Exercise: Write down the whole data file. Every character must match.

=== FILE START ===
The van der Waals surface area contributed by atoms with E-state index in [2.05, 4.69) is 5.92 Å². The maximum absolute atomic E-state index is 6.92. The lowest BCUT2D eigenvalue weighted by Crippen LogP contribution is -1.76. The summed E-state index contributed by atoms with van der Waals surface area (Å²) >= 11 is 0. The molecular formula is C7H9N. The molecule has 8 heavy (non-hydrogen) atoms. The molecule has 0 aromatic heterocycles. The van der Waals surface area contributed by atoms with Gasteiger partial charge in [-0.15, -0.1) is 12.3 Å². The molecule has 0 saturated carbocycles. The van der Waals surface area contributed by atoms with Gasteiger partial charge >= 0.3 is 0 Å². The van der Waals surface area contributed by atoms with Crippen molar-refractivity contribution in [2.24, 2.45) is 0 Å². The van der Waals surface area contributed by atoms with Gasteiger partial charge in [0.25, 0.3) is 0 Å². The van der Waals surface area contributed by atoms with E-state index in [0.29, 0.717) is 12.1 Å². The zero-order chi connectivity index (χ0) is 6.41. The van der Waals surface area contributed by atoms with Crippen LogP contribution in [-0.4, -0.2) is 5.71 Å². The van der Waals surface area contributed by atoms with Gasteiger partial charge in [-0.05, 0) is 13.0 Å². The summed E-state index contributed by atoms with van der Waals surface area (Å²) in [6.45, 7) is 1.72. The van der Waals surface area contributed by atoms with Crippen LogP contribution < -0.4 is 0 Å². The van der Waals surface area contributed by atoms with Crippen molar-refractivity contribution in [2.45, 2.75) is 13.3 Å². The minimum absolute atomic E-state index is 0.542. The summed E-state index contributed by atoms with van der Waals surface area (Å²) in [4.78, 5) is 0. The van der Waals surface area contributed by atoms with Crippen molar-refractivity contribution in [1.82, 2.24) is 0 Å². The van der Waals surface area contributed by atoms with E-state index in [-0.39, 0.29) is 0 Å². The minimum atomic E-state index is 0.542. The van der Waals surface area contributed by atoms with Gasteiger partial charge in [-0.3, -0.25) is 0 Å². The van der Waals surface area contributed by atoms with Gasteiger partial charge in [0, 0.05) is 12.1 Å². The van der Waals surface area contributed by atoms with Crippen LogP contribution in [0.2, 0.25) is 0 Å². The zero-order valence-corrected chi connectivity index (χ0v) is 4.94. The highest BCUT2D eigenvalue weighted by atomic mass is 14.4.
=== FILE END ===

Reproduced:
The van der Waals surface area contributed by atoms with E-state index in [2.05, 4.69) is 5.92 Å². The maximum absolute atomic E-state index is 6.92. The lowest BCUT2D eigenvalue weighted by Crippen LogP contribution is -1.76. The summed E-state index contributed by atoms with van der Waals surface area (Å²) >= 11 is 0. The molecular formula is C7H9N. The molecule has 8 heavy (non-hydrogen) atoms. The molecule has 0 aromatic heterocycles. The van der Waals surface area contributed by atoms with Gasteiger partial charge in [-0.15, -0.1) is 12.3 Å². The molecule has 0 saturated carbocycles. The van der Waals surface area contributed by atoms with Gasteiger partial charge >= 0.3 is 0 Å². The van der Waals surface area contributed by atoms with Crippen molar-refractivity contribution in [2.24, 2.45) is 0 Å². The van der Waals surface area contributed by atoms with Gasteiger partial charge in [0.25, 0.3) is 0 Å². The van der Waals surface area contributed by atoms with E-state index in [0.29, 0.717) is 12.1 Å². The zero-order chi connectivity index (χ0) is 6.41. The van der Waals surface area contributed by atoms with Crippen LogP contribution in [-0.4, -0.2) is 5.71 Å². The van der Waals surface area contributed by atoms with Gasteiger partial charge in [-0.05, 0) is 13.0 Å². The summed E-state index contributed by atoms with van der Waals surface area (Å²) in [6.45, 7) is 1.72. The van der Waals surface area contributed by atoms with Crippen LogP contribution < -0.4 is 0 Å². The van der Waals surface area contributed by atoms with Crippen molar-refractivity contribution in [2.45, 2.75) is 13.3 Å². The minimum absolute atomic E-state index is 0.542. The summed E-state index contributed by atoms with van der Waals surface area (Å²) in [4.78, 5) is 0. The van der Waals surface area contributed by atoms with Crippen molar-refractivity contribution in [1.82, 2.24) is 0 Å². The van der Waals surface area contributed by atoms with E-state index in [-0.39, 0.29) is 0 Å². The minimum atomic E-state index is 0.542. The van der Waals surface area contributed by atoms with Gasteiger partial charge in [-0.3, -0.25) is 0 Å². The van der Waals surface area contributed by atoms with Gasteiger partial charge in [0, 0.05) is 12.1 Å². The van der Waals surface area contributed by atoms with Crippen LogP contribution in [0.2, 0.25) is 0 Å². The zero-order valence-corrected chi connectivity index (χ0v) is 4.94. The highest BCUT2D eigenvalue weighted by atomic mass is 14.4.